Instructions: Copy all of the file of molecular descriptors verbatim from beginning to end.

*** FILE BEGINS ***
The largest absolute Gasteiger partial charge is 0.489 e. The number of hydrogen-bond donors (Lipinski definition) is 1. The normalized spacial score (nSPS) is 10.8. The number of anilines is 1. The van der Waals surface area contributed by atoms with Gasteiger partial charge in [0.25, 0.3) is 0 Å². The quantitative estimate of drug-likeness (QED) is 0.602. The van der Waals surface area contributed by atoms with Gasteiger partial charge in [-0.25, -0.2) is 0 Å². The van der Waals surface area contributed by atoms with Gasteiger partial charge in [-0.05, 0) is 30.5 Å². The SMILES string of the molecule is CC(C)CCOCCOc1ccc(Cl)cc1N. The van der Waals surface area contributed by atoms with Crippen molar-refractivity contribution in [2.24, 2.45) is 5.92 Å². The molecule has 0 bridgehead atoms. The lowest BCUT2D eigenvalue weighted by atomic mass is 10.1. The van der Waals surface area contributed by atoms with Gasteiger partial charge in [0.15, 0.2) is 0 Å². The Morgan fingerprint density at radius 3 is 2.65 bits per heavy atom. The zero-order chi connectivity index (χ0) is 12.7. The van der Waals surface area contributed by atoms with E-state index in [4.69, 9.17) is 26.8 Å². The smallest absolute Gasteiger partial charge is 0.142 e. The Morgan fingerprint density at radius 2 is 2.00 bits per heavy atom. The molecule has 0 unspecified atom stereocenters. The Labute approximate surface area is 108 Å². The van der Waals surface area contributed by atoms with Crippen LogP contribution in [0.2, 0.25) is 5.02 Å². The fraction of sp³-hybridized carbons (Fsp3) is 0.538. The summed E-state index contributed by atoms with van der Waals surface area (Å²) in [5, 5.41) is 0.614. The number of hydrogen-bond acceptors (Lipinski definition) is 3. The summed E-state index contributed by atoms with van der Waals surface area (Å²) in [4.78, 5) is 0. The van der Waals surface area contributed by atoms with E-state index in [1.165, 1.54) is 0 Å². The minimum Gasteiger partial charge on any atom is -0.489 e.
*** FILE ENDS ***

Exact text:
The largest absolute Gasteiger partial charge is 0.489 e. The number of hydrogen-bond donors (Lipinski definition) is 1. The normalized spacial score (nSPS) is 10.8. The number of anilines is 1. The van der Waals surface area contributed by atoms with Gasteiger partial charge in [0.25, 0.3) is 0 Å². The quantitative estimate of drug-likeness (QED) is 0.602. The van der Waals surface area contributed by atoms with Gasteiger partial charge in [-0.25, -0.2) is 0 Å². The van der Waals surface area contributed by atoms with Gasteiger partial charge in [-0.05, 0) is 30.5 Å². The SMILES string of the molecule is CC(C)CCOCCOc1ccc(Cl)cc1N. The van der Waals surface area contributed by atoms with Crippen molar-refractivity contribution in [2.24, 2.45) is 5.92 Å². The molecule has 0 bridgehead atoms. The lowest BCUT2D eigenvalue weighted by atomic mass is 10.1. The van der Waals surface area contributed by atoms with Gasteiger partial charge in [0.15, 0.2) is 0 Å². The Morgan fingerprint density at radius 3 is 2.65 bits per heavy atom. The zero-order chi connectivity index (χ0) is 12.7. The van der Waals surface area contributed by atoms with E-state index in [4.69, 9.17) is 26.8 Å². The smallest absolute Gasteiger partial charge is 0.142 e. The Morgan fingerprint density at radius 2 is 2.00 bits per heavy atom. The molecule has 0 unspecified atom stereocenters. The Labute approximate surface area is 108 Å². The van der Waals surface area contributed by atoms with Crippen LogP contribution in [0.2, 0.25) is 5.02 Å². The fraction of sp³-hybridized carbons (Fsp3) is 0.538. The summed E-state index contributed by atoms with van der Waals surface area (Å²) in [5, 5.41) is 0.614. The number of hydrogen-bond acceptors (Lipinski definition) is 3. The summed E-state index contributed by atoms with van der Waals surface area (Å²) in [4.78, 5) is 0. The van der Waals surface area contributed by atoms with E-state index in [1.165, 1.54) is 0 Å². The minimum Gasteiger partial charge on any atom is -0.489 e.